Sample storage, handling and analysis were performed according to the European regulations and the Helsinki Declaration. Patient consent and legal authorizations were obtained for all the analyses performed and for the processing of patients personal data. The protocol was approved by the ‘Comité de Protection des Personnes Nord-Ouest IV’ on January 12, 2010.

Statistical analysis

All statistical analysis was performed using STATA 11.2 statistical software (StataCorp, College Station, TX, USA). Analyses used Chi2 and Fisher's exact tests for categorical data and Kruskall-Wallis test for continuous variables and Cuzick's test for trend across ordered groups. P<0.05 was considered to indicate a statistically significant difference.


Patient population

Patients included in the present study underwent surgery for breast cancer at the Oscar Lambret Center cancer clinic between January 1st, 2005 and July 31st, 2005, for histologically-proven invasive ductal carcinoma (IDC), invasive lobular carcinoma (ILC), or ductal carcinoma in situ (DCIS). Patients were at least 18 years-old, had not been previously treated with chemotherapy, and had not received neo-adjuvant chemotherapy. Patients whose tumors exhibited a histology-proven lobular carcinoma in situ were excluded from the study. The cohort therefore included: 30 DCIS and 174 invasive carcinomas, among which 131 IDC (64.2%, Table I), 27 ILC (13.2%), and 16 others types (tubular carcinoma, apocrine, or neuroendocrine carcinoma, 7.8%). The population was composed of 39 stage 1 (22.4%), 98 stage 2 (56.3%), and 37 stage 3 carcinomas (21.2%). Among invasive cancers, 20 (11.5%) exhibited HER2 gene amplification as defined by a 3+ score using immunohistochemistry or >=2+ score when using chromogenic in situ hybridization. Hormonal receptors were positive as defined by estrogen receptor >=10% and/or progesterone receptor >=10% in 85.8% of cases. A total of 13 triple negative breast cancer (7.5%), as defined by estrogen and progesterone receptor equal to zero associated with Her2 negative expression, were identified within this cohort.

Table I.

Patient population.

Table I.

Patient population.

Histological type204100
SBR grade174100
TNM classification166100
TNM classification204100
Hormonal receptor204100
HER2 status174100
Triple negative13/1747.5

[i] DCIS, ductal carcinoma in situ; IDC, invasive ductal carcinoma; ILC, invasive lobular carcinoma; HR, hormonal receptor; TNM, Tumor node metastasis; SBR, Scarf-Bloom-Richardson.

Parallel tissue sections were prepared for the positive identification of blood vessels, for the quantitation of activated vessels among the identified blood vessels, and for the quantitation of egfl7 expression levels in the same tumor areas. The analysis was concentrated on peritumoral vessels and the tumor sample block which had been used for the initial diagnosis of the patient's lesion was selected, thus being the most representative and the closest tissue to the tumor.

Identification of blood vessels

In order to quantify the activated blood vessels in peritumoral areas, the initial step was to establish a staining procedure for positively identifying blood vessels in the human tissue sections. For this purpose, immunostaining using anti-CD34 and anti-CD31 antibodies were compared, as both are widely used markers of endothelial cells (17). Staining human breast cancer samples with either antibody clearly revealed the blood vessels (Fig. 1A) but staining for CD31 provided a more specific signal and gave rise to a much lower background than staining for CD34, which also stained non-vascular structures. Therefore all breast cancer tissue sections were subsequently identified with CD31 staining and blood vessels were positively identified as CD31+ structures.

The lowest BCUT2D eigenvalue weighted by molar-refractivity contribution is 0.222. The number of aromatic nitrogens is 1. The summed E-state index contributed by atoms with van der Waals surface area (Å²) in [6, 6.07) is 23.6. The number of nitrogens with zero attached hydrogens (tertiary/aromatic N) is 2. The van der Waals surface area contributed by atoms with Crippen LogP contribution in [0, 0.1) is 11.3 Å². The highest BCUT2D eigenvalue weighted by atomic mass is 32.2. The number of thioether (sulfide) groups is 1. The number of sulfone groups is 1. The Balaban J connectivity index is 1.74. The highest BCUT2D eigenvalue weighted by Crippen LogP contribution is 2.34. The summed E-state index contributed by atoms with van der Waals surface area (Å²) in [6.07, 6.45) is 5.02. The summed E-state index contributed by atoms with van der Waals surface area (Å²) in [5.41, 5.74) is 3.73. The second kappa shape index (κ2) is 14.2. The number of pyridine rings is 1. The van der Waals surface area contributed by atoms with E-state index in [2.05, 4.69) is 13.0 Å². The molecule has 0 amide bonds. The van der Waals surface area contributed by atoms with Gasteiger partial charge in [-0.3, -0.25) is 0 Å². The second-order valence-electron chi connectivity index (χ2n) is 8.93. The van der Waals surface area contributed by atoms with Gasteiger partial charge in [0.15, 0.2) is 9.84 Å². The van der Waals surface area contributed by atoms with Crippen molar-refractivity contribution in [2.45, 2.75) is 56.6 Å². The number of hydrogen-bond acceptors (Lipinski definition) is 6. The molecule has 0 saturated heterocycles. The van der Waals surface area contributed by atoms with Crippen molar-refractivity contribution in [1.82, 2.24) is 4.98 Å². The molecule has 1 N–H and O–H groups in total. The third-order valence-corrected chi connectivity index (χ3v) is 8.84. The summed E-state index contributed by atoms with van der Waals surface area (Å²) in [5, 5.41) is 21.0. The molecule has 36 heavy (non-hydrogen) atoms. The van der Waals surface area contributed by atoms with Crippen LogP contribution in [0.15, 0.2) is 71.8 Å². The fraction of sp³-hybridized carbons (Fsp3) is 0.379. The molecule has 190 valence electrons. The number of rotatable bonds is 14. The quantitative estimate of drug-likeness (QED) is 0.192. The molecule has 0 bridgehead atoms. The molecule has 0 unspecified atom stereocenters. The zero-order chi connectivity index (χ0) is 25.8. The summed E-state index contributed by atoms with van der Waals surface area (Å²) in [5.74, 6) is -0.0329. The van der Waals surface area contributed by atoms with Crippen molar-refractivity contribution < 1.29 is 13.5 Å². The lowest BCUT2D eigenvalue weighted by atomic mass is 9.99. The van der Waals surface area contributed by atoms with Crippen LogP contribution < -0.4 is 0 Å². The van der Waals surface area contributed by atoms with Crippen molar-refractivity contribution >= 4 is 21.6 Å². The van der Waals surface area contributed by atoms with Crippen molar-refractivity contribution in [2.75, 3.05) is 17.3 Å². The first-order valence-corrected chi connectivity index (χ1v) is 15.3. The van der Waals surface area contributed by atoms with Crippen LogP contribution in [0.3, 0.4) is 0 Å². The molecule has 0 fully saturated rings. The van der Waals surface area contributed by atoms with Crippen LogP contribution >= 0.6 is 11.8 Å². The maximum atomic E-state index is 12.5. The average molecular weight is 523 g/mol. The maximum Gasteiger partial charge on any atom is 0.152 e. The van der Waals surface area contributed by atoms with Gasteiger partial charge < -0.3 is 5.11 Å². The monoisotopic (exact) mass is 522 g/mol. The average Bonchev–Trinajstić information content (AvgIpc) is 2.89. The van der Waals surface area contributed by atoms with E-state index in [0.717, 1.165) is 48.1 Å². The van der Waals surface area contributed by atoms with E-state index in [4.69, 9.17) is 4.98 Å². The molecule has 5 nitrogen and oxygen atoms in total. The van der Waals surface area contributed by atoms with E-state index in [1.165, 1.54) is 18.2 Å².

Identification of activated blood vessels in peritumoral areas

Activated blood vessel endothelial cells in breast cancer samples were identified following ICAM-1 immunostaining. ICAM-1 staining was membranous in endothelial cells. Its expression in vascular structures was confirmed by checking the CD31 staining in parallel sections of the same area (Fig. 1B). In case of an absence of ICAM-1+ vessels and in order to dismiss any technical artifact on a specific sample, ICAM-1+ staining was verified on lobular islets or galactophoric channels of the same sample, as these structures also stain for this marker. The percentage of ICAM-1+ activated vessels compared with ICAM-1 non-activated vessels, was evaluated and scored. Score 0 was defined as no ICAM-1+ vessels, scores 1+, 2+, and 3+ were defined by 1–29%, 30–60% and >60% of ICAM-1+ vessels, respectively. Activation of blood vessels was heterogeneous within any given tumor, as vessels displayed different states of activation in the same sample depending on their location and on their size (Figs. 1B and 2). Among the 175 cases analyzed for ICAM-1, 68 lesions (38.9%) were scored 0 for ICAM-1, 62 (35.4%) were scored 1+, 28 (16.0%) were scored 2+ and 17 (9.7%) were scored 3+. A significant correlation was not identified between ICAM-1 expression in peritumoral blood vessels and clinical data such as cancer type, grade, metastases, hormone receptors, and HER2 status, or with the triple-negative type, using the Chi2 test if theoretical size ≥5 and Fisher exact test otherwise.

Blood vessels are less activated in areas where egfl7 is highly expressed

Regarding egfl7 transcript detection using in situ hybridization, positive cases were defined based on the nuclear staining of endothelial cells and scoring was made using the same criteria as for ICAM-1 staining. Among the 148 cases analyzed for egfl7 expression, 63 (42.6%) were scored 0, 30 (20.3%) were scored 1+, 27 (18.2%) were scored 2+ and 28 (18.9%) were scored 3+. A significant correlation was not identified between egfl7 expression in peritumoral area and clinical data including cancer type, grade, metastases, hormone receptors, nor HER2 status using the Chi2 test if theoretical size ≥5 and Fisher exact test otherwise.